The Equal Employment Opportunity Commission (EEOC) filed its first lawsuit on August 20, 2014, alleging an employer’s wellness plan violates the Americans with Disabilities Act (ADA). EEOC v. Orion Energy Systems (E.D. Wis. 2014). The ADA prohibits employers from requiring current employees to submit to medical examinations and making medical inquiries not based on business necessity. Wellness programs are an exception, but only if participation is voluntary. The EEOC claims that Orion’s program was not voluntary because of the cost to employees for opting out.
Orion implemented a wellness program in 2009. The program included a health-risk assessment, blood work, and a fitness component. Employee Wendy Schobert objected to the program. She questioned whether the health-risk assessment was voluntary and expressed concern over whether Orion would keep medical information confidential. Schobert alleges that Orion management warned her to stop voicing her objections to the program.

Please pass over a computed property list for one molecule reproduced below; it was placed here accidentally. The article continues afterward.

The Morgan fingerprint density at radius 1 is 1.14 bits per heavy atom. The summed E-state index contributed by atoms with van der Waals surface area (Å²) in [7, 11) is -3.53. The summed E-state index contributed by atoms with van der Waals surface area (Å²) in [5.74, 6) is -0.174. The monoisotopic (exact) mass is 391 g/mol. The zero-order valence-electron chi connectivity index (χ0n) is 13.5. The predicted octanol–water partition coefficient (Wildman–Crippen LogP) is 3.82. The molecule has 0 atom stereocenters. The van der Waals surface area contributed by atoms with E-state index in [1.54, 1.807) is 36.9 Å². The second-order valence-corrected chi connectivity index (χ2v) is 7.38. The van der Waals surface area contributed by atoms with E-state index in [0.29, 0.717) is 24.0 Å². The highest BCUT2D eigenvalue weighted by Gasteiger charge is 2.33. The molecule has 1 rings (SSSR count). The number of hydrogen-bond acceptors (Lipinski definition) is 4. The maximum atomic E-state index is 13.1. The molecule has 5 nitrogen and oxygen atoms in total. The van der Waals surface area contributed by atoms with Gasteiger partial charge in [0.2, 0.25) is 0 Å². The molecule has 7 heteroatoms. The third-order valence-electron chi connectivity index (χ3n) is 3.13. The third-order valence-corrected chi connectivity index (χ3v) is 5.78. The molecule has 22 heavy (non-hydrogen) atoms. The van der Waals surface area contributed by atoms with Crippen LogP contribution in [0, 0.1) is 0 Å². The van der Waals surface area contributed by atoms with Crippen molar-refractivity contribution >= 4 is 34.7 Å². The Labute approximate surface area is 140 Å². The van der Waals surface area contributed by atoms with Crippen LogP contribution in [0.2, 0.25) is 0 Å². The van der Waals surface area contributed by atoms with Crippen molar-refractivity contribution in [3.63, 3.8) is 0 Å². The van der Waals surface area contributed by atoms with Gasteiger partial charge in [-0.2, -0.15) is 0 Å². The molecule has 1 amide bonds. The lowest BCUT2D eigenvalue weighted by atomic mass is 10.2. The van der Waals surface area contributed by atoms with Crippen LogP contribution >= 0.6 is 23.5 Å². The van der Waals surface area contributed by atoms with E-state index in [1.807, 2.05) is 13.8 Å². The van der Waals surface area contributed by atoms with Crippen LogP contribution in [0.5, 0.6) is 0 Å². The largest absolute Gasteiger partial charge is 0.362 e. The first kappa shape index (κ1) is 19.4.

Schobert was the only employee who chose to opt out of the program. As a result, she was required to pay the full cost of her health insurance premium—more than $400 per month—plus a $50 monthly fee for opting out of the program. Orion terminated Schobert’s employment shortly thereafter.
The EEOC is suing on Schobert’s behalf claiming that Orion’s program was not voluntary because opting out required Schobert to pay the full cost of her health insurance premium and a monthly penalty. Therefore, the program violated the ADA’s prohibition against impermissible medical examinations and inquiries. The EEOC is also bringing a separate claim alleging that Orion retaliated against Schobert by terminating her employment for voicing concerns about the wellness program.
Employers should review their wellness programs to ensure they do not involve such extreme costs and penalties for employees who decline to participate.